It seems to happen in all organizations, at all levels, and we aren’t sure why, but organizations that continue to promote their superstars into leadership without taking into consideration the differences in required skills, literally cause their high performers to “crash and burn”.
You’ve seen it. The manager who was at one time a great sales person raking in the commissions and now is a manager that his entire team wishes would take the opportunity to “grow elsewhere”. Why do we do it to people? Well, here’s why, or at least how it happens:
We see a great salesperson beating the bushes, making it happen and we ASSUME that they automatically know how to transfer these great skills to a team of employees with different motivations, different styles and different interests. Most of the time a high performers ability to understand how they do so well has long since left the building. They do what they do so well by habit and are no longer consciously aware of the skills or behaviors they use. Thus, when they try to teach it to others, it sounds a bit like “Well, you know… just do it.” Then they get frustrated when others don’t understand and they start to micromanage or become controlling or overbearing and the team starts to resent the pressure. The manager no longer sells so the numbers on the team plummet and that once super star wonders what he is doing wrong and has no idea how to fix it.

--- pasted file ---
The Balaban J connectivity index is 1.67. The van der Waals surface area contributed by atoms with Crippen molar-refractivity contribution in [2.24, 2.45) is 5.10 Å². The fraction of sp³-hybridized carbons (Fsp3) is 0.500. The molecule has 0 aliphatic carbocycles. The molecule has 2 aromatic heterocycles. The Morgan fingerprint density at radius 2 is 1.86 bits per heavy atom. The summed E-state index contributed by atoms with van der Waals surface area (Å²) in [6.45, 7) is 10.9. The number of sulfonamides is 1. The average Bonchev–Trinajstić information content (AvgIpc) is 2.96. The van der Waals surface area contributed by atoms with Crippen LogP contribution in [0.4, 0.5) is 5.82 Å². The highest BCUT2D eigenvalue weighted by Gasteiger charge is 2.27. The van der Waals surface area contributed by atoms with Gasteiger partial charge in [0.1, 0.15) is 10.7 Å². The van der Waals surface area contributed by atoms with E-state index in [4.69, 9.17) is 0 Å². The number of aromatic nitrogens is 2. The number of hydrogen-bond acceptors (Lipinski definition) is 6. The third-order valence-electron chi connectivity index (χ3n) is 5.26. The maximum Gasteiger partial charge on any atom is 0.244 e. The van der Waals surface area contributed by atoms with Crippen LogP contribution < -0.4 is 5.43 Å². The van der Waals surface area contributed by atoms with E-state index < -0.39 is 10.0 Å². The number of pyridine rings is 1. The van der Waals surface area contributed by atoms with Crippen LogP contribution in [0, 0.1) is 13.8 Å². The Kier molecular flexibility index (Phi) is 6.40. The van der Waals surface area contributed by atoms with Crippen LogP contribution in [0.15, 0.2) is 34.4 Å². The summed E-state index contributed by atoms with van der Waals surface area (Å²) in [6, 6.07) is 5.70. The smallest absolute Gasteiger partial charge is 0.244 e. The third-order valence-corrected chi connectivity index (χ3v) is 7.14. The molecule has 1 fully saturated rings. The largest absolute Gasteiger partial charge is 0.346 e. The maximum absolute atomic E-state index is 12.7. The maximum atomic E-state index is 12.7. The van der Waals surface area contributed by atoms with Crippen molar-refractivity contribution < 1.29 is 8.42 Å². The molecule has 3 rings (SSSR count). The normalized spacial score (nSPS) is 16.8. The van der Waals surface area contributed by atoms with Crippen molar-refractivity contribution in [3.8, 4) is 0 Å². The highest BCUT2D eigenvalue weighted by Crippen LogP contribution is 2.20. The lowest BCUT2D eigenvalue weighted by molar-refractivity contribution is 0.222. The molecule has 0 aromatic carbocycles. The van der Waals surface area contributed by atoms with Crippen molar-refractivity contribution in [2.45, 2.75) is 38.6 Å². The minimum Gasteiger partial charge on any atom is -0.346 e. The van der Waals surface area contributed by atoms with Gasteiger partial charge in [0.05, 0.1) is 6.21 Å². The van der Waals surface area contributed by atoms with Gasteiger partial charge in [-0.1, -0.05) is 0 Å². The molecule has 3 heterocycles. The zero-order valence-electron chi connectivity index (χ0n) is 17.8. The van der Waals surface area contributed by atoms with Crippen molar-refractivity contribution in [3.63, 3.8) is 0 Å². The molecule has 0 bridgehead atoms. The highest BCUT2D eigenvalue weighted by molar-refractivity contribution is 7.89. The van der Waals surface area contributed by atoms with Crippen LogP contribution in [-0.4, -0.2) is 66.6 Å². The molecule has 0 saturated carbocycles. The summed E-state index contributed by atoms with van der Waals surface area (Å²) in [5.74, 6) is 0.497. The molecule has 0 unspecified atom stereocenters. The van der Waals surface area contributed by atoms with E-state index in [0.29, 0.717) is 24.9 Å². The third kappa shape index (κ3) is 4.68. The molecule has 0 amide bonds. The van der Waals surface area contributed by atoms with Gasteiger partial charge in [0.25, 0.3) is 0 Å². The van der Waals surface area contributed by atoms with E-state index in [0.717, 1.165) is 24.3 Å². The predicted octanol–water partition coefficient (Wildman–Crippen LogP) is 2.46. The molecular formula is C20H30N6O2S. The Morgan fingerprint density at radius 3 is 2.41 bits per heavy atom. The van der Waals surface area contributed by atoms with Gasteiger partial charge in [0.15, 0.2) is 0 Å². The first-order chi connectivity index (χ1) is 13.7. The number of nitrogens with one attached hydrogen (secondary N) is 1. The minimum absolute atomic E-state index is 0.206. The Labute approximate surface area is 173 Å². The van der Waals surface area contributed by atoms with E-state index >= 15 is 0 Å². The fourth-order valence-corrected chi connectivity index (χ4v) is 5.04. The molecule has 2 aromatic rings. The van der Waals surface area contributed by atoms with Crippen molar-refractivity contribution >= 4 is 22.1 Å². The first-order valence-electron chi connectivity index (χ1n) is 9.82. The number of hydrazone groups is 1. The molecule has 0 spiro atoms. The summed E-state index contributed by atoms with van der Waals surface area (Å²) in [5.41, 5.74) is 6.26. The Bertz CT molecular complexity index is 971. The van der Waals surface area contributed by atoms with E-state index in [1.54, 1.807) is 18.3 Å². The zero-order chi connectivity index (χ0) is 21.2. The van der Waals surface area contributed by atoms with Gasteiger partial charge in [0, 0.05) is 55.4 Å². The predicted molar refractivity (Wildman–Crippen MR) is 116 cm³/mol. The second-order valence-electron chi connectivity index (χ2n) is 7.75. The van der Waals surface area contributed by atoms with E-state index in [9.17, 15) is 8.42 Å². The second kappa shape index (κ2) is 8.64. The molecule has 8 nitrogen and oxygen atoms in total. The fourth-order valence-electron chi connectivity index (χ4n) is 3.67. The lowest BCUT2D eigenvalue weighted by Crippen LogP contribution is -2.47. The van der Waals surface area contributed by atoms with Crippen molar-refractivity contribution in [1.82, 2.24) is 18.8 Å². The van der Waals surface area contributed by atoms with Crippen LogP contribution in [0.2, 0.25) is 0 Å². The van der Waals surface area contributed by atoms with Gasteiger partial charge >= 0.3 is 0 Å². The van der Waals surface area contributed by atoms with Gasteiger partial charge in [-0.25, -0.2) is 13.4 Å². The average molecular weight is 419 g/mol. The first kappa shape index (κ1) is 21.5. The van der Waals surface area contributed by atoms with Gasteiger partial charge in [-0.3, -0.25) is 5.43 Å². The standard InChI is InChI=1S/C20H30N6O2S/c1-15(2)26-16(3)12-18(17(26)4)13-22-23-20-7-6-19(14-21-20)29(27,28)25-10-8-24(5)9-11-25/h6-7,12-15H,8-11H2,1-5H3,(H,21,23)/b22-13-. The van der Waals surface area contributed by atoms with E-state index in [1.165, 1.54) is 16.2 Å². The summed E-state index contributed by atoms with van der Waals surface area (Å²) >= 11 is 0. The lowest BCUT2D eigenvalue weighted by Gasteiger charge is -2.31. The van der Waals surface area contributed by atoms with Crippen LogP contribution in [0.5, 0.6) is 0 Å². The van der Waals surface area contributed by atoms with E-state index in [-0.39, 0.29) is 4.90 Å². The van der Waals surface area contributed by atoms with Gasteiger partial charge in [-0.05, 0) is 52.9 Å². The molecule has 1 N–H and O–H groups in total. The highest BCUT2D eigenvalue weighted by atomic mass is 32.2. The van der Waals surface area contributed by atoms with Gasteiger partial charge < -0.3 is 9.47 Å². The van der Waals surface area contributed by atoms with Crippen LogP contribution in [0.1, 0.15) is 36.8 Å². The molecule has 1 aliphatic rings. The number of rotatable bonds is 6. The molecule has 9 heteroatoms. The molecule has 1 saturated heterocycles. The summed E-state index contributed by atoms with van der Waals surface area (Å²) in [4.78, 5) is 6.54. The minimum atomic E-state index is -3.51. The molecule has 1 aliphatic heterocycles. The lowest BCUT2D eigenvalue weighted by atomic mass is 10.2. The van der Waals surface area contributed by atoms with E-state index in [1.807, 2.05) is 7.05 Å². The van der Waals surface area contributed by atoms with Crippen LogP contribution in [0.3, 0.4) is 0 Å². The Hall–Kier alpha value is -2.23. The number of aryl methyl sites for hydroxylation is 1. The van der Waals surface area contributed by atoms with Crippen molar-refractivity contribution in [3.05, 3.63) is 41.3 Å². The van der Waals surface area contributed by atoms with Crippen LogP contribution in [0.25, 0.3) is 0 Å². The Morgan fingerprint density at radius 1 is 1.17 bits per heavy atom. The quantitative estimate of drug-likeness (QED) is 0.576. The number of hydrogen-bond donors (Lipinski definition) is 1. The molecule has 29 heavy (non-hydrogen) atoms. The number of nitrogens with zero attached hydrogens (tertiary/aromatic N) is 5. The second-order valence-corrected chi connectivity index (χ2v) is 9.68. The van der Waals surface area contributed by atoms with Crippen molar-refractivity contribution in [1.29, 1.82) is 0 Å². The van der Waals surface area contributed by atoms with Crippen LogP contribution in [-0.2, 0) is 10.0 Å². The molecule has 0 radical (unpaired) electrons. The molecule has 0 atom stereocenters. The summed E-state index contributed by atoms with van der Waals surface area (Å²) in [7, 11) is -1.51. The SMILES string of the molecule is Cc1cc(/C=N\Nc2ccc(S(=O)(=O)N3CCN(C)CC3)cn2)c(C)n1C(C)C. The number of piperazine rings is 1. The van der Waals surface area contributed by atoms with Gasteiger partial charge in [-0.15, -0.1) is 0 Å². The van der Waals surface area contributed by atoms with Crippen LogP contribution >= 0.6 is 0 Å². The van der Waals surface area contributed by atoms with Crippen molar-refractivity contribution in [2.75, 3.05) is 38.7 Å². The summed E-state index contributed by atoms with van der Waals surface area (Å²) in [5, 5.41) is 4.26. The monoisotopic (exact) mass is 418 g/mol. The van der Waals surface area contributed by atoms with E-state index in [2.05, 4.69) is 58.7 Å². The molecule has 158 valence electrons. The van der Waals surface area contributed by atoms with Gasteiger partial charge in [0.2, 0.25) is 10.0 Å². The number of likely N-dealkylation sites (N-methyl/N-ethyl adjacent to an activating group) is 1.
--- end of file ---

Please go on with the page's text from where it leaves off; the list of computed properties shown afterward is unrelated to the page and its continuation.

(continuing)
Give these new leaders some training on how to lead others. Walk them through their own processes and help them to dissect what they do, how and why and when. Help them recreate the process that comes so easily to them and yet is beyond the conscious level of thinking. Give them the tools to teach it and they’ll find out more about themselves. Leave them to their own devices and the trial and error version of leadership and they’ll crash and burn.
And before you do all of that, ask the star performer if leadership is even something they want to do, as often it results in more work for overall less pay and a lot more focus on the needs of others than your star salesperson is used to looking after without a direct motivation of higher commissions attached. The needs of customers who will pay you if you focus on them is different than the needs of employees, that when met merely result in you getting to keep your job.
Monica Wofford, MBA, CSP, is an international speaker, trainer, and author who helps managers who were promoted, actually become prepared to lead.